May 142008
 

It looks like the housing trouble across the pond is growing–could it echo the U.S. housing decline in a matter of months?

Maybe. The housing market in the U.K. has been slowing for awhile–and just yesterday, the Royal Institution of Chartered Surveyors
(RICS) released survey results that showed 95.1 percent more surveyors found home prices had fallen, rather than risen in April–a 79.4 percent increase from March.

And today, one of the biggest U.K. builders, Redrow, became the first to cut jobs because of the decline, according to the Telegraph. Redrow to date has axed 15 percent of its staff.

Even the government is beginning to acknowledge the problem–albeit begrudgingly. Prime Minister Gordon Brown promised this week to help first-time homebuyers in Britain by offering 100 million pounds ($190 million) for low-income buyers to purchase homes through shared-ownership
plans.

He also pledged that the government would buy 200 million pounds-worth of unsold new homes and rent them to financially troubled residents Bloomberg reported Wednesday.

Yet that offered little hope to a country that heard earlier in the week (courtesy of RICS) that the housing troubles had spread to all regions–and found out the full extent of the government’s concern over the market issues when housing minister Caroline Flint was photographed walking into Downing Street holding papers that read "We can’t
tell how bad it will get."

(A note to Flint: It just got worse. Invest in a folder.)

And many feel the housing decline will, in fact, get very, very bad. A recent Reuters poll of 30 economists, analysts and fund managers found they feel property prices will fall at least 5 percent this year–possibly twice as much.

Like the U.S., the U.K. is suffering a correction of sorts after some areas, like London, saw huge gains in recent years; but the country is also undergoing a widespread property shortage–the government plans to build 2 million new homes by 2016, although it is already behind on its 240,000-a-year goal, according to the Independent–and it’s not clear how its housing decline will play out.

One thing is for sure: The current U.S. housing troubles are on the minds of most U.K. real estate industry members. How could they not be?

The question is, how can the U.K. property market learn from our mistakes–and there were some big ones–to prevent history from repeating itself overseas?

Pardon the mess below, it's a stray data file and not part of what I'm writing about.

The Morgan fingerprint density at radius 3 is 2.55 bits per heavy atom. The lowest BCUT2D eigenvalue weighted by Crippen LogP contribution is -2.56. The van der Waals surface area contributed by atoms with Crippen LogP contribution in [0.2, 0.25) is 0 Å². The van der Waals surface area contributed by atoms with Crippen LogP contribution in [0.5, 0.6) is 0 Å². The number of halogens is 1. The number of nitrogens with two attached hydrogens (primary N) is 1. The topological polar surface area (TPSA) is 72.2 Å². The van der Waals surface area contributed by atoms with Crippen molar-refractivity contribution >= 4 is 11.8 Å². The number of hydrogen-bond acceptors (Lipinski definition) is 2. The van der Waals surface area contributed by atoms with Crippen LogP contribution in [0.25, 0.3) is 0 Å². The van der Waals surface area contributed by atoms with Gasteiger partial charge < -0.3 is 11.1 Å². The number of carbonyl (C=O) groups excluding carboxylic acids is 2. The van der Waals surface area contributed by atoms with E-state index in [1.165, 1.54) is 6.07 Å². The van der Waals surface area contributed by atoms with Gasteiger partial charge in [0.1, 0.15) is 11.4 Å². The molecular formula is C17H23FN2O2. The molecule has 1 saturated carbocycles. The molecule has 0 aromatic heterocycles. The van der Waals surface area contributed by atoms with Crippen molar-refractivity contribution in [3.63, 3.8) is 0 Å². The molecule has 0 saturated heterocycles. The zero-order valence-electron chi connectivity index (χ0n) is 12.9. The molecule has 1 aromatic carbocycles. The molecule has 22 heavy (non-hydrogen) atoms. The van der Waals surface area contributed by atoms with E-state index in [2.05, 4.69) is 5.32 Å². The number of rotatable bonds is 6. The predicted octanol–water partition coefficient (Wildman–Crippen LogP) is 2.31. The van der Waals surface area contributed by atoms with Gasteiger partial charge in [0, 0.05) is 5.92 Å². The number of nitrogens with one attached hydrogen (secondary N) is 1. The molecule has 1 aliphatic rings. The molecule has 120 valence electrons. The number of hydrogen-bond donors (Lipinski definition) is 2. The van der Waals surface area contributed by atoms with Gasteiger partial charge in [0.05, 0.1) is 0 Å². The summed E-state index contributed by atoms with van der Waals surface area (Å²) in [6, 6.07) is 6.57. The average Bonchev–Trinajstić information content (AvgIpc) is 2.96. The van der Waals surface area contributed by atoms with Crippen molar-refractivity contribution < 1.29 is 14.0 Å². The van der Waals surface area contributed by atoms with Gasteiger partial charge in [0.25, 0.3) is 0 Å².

What would you advise U.K housing officials and builders to do in order to ward off a prolonged housing slump?

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May 132008
 

The National Association of Realtors released its quarterly home price survey today–and the trade group says median home prices dropped in two-thirds of the cities it surveyed.

  • Median
    prices for pre-existing single-family homes fell in 100 of 149
    metropolitan areas in the first quarter, NAR said; 48 urban
    areas posted price gains.
  • One lone metropolitan area had no change.
  • The national median home price also fell, dropping 7.7. percent from the January to March 2007 period to $196,300. The former median sales price was $212,600.

NAR has been characteristically optimistic as of late about the housing market improving–let’s face it, the group is always pretty upbeat (it doesn’t really benefit real estate agents to have the media and general public convinced housing is in an unending downturn and it isn’t a good time to either sell or buy a house).

But the first quarter results are anything but cheery. What gives?

According to NAR Chief Economist Lawrence Yun, who always offers a tender word to accompany dour housing news, jumbo loan issues are to blame for the numbers.

As mortgage defaults rose, banks panicked and credit became harder to get; for high-end, expensive properties in costly markets, it became really harder to get.

"These are highly unusual
results because there were very few jumbo loan originations in the
latest quarter, so sales are much slower in high-cost areas, and at the
same time foreclosures related to subprime mortgages rose," Yun said.

Well. OK. We’ll agree, that could be an issue. Congress tried to reinvigorate that very market by raising FHA, Fannie Mae and Freddie Mac loan limits in March. Freddie Mac and Fannie Mae’s shot up from a $417,000 maximum to $729,750.

That meant more people qualified–but it didn’t mean the loans were cheaper.

Jumbo loans
rates used to be about no more than 0.25 percentage point higher than
conforming-loan rates. However, the difference swelled to more than a percentage point as the credit fallout continued because investors were worried about buying nonguaranteed loans.

The government-backed agencies’ new, increased involvement in the jumbo market should have helped–but the San Francisco Chronicle reported today that the rates just now are beginning to come down.

Last week, many lenders cut their jumbo-conforming loans rates by a half a percentage point, which makes the loans as affordable as standard confirming loans below $417,000, according to the Chronicle.

So it’s possible Yun and NAR are right: The jumbo market just didn’t get the shot in the arm it had expected–at least not in the first quarter.